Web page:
Reconsidering Reparations

Reconsidering Reparations
Author: Olúfhemi O. Táíwò
Publsiher: Oxford University Press
Total Pages: 288
Release: 2022-01-06
ISBN 10: 019750891X
ISBN 13: 9780197508916
Language: EN, FR, DE, ES & NL

Reconsidering Reparations Book Review:

Reparations for slavery have become a reinvigorated topic for public debate over the last decade. Most theorizing about reparations treats it as a social justice project - either rooted in reconciliatory justice focused on making amends in the present; or, they focus on the past, emphasizing restitution for historical wrongs. Olúfemi O. Táíwò argues that neither approach is optimal, and advances a different case for reparations - one rooted in a hopeful future that tackles the issue of climate change head on, with distributive justice at its core. This view, which he calls the "constructive" view of reparations, argues that reparations should be seen as a future-oriented project engaged in building a better social order; and that the costs of building a more equitable world should be distributed more to those who have inherited the moral liabilities of past injustices. This approach to reparations, as Táíwò shows, has deep and surprising roots in the thought of Black political thinkers such as James Baldwin, Martin Luther King Jr, and Nkechi Taifa, as well as mainstream political philosophers like John Rawls, Charles Mills, and Elizabeth Anderson. Táíwò's project has wide implications for our views of justice, racism, the legacy of colonialism, and climate change policy.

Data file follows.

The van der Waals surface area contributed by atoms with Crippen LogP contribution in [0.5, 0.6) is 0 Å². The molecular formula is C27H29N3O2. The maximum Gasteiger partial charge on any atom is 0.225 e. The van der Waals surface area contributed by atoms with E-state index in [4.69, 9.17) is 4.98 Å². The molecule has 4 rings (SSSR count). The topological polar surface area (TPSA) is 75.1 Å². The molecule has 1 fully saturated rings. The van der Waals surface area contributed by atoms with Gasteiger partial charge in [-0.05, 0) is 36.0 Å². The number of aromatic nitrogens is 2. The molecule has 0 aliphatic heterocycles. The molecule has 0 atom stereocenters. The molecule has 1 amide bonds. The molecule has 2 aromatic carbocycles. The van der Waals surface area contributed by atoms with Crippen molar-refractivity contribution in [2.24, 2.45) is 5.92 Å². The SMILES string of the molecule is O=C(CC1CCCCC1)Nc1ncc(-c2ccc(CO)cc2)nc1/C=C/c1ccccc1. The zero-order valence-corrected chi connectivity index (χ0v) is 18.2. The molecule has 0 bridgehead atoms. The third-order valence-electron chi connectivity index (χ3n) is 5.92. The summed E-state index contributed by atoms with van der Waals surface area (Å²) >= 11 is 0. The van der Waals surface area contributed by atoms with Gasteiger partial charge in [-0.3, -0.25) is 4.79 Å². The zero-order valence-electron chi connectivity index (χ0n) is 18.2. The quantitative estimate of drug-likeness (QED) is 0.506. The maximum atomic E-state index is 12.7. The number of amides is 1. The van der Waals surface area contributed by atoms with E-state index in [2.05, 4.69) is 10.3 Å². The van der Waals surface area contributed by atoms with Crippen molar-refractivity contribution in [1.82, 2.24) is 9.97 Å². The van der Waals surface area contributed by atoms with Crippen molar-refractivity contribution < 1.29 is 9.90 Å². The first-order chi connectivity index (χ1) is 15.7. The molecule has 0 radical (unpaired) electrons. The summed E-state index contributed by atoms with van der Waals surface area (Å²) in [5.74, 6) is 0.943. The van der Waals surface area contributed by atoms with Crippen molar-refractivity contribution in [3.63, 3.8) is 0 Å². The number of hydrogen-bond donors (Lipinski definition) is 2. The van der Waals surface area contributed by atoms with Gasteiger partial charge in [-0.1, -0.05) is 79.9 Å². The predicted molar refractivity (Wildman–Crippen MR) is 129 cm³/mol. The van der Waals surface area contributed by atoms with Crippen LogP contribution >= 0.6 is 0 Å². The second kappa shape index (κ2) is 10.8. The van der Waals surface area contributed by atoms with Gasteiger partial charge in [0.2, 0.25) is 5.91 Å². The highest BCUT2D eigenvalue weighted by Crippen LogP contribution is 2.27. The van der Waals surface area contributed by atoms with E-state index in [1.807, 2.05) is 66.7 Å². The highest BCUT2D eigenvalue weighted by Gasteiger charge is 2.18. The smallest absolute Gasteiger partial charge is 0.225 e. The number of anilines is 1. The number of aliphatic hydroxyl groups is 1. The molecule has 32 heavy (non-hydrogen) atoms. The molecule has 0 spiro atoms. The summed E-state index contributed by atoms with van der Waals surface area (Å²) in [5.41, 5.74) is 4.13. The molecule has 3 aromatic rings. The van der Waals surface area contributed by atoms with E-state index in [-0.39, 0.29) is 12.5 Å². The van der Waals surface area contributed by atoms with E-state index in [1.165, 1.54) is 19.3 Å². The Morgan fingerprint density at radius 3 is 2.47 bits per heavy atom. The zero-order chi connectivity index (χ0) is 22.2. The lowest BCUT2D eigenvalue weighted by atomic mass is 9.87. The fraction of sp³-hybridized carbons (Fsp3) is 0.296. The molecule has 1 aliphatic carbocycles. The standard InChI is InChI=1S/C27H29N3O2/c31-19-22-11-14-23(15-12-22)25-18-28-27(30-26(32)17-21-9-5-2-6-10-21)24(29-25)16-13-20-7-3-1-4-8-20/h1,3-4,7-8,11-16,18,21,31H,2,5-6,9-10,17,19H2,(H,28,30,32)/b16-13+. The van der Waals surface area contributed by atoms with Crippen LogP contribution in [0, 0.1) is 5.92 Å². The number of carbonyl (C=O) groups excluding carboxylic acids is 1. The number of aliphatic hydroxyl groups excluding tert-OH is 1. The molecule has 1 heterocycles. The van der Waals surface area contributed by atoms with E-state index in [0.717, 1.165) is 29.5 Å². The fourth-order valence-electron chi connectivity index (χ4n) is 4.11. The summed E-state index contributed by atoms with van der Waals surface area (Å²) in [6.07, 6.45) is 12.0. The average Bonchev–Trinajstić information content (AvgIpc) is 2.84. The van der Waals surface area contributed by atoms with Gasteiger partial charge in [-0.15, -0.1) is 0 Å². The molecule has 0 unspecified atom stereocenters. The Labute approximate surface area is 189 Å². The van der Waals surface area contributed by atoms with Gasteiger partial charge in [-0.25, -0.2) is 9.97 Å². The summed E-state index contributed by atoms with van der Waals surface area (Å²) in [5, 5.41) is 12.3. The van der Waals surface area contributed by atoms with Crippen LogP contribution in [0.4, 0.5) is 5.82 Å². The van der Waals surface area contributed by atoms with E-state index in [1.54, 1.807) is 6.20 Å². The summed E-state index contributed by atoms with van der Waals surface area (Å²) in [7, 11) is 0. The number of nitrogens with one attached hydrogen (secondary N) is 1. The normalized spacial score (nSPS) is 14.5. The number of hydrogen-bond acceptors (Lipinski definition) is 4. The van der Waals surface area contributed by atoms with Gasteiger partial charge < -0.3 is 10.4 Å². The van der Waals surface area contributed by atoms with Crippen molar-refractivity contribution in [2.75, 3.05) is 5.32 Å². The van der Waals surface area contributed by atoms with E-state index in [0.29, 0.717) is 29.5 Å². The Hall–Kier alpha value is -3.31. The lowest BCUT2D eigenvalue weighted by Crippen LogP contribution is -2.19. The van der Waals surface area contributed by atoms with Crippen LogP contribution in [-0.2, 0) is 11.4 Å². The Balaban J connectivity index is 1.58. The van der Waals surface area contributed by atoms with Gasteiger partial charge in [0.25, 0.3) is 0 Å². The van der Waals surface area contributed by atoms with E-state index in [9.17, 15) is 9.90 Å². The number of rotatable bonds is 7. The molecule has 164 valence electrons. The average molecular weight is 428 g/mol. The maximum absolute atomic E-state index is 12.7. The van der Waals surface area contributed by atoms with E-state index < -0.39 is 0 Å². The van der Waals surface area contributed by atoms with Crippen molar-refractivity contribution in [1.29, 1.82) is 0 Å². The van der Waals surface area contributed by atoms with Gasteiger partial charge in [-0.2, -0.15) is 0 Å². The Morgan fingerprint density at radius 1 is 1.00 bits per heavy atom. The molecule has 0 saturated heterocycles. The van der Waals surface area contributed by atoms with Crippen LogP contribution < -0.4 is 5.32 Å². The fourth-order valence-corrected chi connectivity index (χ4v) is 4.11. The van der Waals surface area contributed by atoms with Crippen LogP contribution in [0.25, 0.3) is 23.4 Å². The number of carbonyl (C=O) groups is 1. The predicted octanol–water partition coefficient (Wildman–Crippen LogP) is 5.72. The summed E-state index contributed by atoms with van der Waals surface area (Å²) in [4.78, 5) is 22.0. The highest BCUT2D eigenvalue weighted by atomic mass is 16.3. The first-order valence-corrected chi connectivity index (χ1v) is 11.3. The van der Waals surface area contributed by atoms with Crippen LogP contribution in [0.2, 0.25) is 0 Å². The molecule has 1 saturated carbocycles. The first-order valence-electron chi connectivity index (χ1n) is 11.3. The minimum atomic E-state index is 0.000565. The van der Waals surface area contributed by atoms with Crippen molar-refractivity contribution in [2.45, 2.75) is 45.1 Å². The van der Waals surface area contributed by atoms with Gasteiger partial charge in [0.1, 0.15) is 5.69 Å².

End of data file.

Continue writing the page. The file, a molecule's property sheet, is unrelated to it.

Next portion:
Environmental Justice in the Anthropocene

Environmental Justice in the Anthropocene
Author: Stacia Ryder,Kathryn Powlen,Melinda Laituri,Stephanie A. Malin,Joshua Sbicca,Dimitris Stevis
Publsiher: Routledge
Total Pages: 358
Release: 2021-06-10
ISBN 10: 1000396584
ISBN 13: 9781000396584
Language: EN, FR, DE, ES & NL

Environmental Justice in the Anthropocene Book Review: